The majority of arm protein in vivo is part of a membrane-associated complex containing α-Cat and an unidentified glycoprotein.

Antibodies raised against arm protein recognize a single protein in canine (MDCK), mouse (3T3), African green monkey (COS-7), and Xenopus (A6) cultured cells. The cross-reacting proteins in A6 and MDCK cells were shown to be β-catenin.

External Data
Subunit Structure (UniProtKB)

Interacts with Mer and Moe at the adherens junction (PubMed:8666669). Interacts with Inx2 (PubMed:15047872). Interacts with alpha-Cat (PubMed:25653389). Interacts with Myo31DF (PubMed:16598259, PubMed:22491943).

(UniProt, P18824)
Post Translational Modification

Phosphorylated on Ser, Thr and Tyr residues (PubMed:7529201). Level of phosphorylation varies both during embryonic development and from embryonic tissue to tissue (PubMed:7529201). Sgg is required for phosphorylation and wg signal negatively regulates arm phosphorylation (PubMed:7529201). Hypophosphorylated form of arm increases in steady-state levels (PubMed:7529201). Phosphorylated directly or indirectly by CkIalpha which stimulates its degradation (PubMed:11927557).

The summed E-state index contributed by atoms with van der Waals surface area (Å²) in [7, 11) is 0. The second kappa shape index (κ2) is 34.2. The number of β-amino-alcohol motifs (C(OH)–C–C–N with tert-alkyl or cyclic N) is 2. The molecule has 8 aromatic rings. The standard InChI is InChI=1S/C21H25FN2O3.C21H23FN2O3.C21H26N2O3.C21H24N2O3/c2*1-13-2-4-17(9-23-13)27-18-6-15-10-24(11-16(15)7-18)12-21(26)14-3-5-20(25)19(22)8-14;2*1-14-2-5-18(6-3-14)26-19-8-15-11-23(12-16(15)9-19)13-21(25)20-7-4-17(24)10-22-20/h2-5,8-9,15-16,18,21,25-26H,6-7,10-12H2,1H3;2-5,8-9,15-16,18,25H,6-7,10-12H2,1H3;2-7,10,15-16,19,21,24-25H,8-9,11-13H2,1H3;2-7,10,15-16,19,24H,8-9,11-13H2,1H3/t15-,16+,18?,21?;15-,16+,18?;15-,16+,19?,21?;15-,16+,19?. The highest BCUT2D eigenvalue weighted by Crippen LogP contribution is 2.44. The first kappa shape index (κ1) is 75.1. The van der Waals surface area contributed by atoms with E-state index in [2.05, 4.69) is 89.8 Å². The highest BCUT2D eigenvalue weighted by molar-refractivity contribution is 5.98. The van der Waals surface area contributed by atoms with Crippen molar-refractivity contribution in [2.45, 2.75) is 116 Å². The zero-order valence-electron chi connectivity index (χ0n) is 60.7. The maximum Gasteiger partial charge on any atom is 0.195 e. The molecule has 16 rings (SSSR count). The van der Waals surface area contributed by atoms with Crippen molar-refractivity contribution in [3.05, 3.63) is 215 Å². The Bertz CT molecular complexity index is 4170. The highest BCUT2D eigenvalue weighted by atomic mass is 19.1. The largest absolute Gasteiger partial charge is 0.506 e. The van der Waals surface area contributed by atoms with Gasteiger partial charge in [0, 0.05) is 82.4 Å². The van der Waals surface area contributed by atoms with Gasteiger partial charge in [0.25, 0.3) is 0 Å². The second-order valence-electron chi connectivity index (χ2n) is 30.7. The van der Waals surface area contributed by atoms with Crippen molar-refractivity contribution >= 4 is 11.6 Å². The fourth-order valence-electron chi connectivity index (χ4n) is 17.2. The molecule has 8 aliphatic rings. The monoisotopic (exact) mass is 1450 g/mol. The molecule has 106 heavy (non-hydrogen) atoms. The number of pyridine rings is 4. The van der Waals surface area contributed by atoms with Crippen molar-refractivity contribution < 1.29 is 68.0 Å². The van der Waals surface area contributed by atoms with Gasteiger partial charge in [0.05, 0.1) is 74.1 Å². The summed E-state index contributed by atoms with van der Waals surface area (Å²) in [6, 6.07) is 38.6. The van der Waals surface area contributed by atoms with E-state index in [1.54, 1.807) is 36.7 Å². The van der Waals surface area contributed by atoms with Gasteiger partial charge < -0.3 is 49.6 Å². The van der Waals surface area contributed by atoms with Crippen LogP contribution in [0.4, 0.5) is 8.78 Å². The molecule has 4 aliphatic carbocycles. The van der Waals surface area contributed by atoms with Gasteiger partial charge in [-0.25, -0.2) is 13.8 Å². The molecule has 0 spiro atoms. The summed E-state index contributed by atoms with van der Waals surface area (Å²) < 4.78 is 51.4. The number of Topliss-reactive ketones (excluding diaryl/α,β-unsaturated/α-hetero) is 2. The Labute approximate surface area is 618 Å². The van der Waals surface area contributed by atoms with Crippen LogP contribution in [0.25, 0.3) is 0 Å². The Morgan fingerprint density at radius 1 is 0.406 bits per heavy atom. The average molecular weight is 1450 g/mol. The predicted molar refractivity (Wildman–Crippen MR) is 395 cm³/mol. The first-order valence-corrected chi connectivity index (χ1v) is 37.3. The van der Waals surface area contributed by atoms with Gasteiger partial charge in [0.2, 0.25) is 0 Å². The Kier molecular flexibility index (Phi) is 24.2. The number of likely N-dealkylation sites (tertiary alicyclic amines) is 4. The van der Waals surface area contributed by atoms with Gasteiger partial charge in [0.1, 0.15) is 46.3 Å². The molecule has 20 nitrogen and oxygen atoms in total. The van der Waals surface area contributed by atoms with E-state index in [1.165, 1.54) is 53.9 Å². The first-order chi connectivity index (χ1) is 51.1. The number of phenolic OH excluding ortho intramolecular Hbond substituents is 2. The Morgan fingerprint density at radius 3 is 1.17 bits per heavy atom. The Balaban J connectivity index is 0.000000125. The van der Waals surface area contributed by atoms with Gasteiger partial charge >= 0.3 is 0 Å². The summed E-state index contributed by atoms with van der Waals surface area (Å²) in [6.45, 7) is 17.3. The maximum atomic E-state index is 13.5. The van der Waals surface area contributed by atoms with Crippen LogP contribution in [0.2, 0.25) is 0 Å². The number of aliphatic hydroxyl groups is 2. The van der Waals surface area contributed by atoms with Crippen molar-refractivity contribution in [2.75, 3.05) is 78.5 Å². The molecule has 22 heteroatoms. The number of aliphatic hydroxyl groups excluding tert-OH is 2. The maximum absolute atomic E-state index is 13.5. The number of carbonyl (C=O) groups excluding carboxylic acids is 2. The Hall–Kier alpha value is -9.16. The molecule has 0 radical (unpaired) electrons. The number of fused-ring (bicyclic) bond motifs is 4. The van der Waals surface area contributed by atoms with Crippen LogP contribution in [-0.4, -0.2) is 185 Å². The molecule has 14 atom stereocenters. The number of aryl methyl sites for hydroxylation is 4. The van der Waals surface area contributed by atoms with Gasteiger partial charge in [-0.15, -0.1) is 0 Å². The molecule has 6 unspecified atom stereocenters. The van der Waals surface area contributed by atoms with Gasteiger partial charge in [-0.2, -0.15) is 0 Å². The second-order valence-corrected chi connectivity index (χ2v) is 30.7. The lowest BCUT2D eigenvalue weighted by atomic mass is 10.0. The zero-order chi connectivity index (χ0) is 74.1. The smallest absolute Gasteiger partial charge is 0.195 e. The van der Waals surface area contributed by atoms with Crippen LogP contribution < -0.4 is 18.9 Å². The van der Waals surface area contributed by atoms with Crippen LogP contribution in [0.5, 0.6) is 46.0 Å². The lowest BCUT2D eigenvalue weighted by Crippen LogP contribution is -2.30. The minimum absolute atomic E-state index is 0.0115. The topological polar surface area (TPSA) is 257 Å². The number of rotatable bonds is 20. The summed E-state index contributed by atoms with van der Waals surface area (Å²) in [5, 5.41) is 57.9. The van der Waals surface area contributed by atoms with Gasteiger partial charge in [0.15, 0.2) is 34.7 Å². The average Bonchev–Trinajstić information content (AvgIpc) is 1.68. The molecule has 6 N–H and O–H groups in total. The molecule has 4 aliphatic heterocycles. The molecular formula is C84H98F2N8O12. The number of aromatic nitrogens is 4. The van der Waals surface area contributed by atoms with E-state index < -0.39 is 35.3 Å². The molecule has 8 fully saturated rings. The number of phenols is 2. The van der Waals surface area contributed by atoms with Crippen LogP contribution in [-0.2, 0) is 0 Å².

(UniProt, P18824)
Crossreferences
InterPro - A database of protein families, domains and functional sites
Linkouts
Sequences Consistent with the Gene Model
Nucleotide / Polypeptide Records
 
Mapped Features

Click to get a list of regulatory features (enhancers, TFBS, etc.) and gene disruptions (point mutations, indels, etc.) within or overlapping Dmel\arm using the Feature Mapper tool.

External Data
Crossreferences
Eukaryotic Promoter Database - A collection of databases of experimentally validated promoters for selected model organisms.
Linkouts
Gene Ontology (53 terms)
Molecular Function (8 terms)
Terms Based on Experimental Evidence (4 terms)
CV Term
Evidence
References
inferred from physical interaction with FLYBASE:Hipk; FB:FBgn0035142
inferred from physical interaction with FLYBASE:ssp; FB:FBgn0036248
inferred from physical interaction with UniProtKB:P22265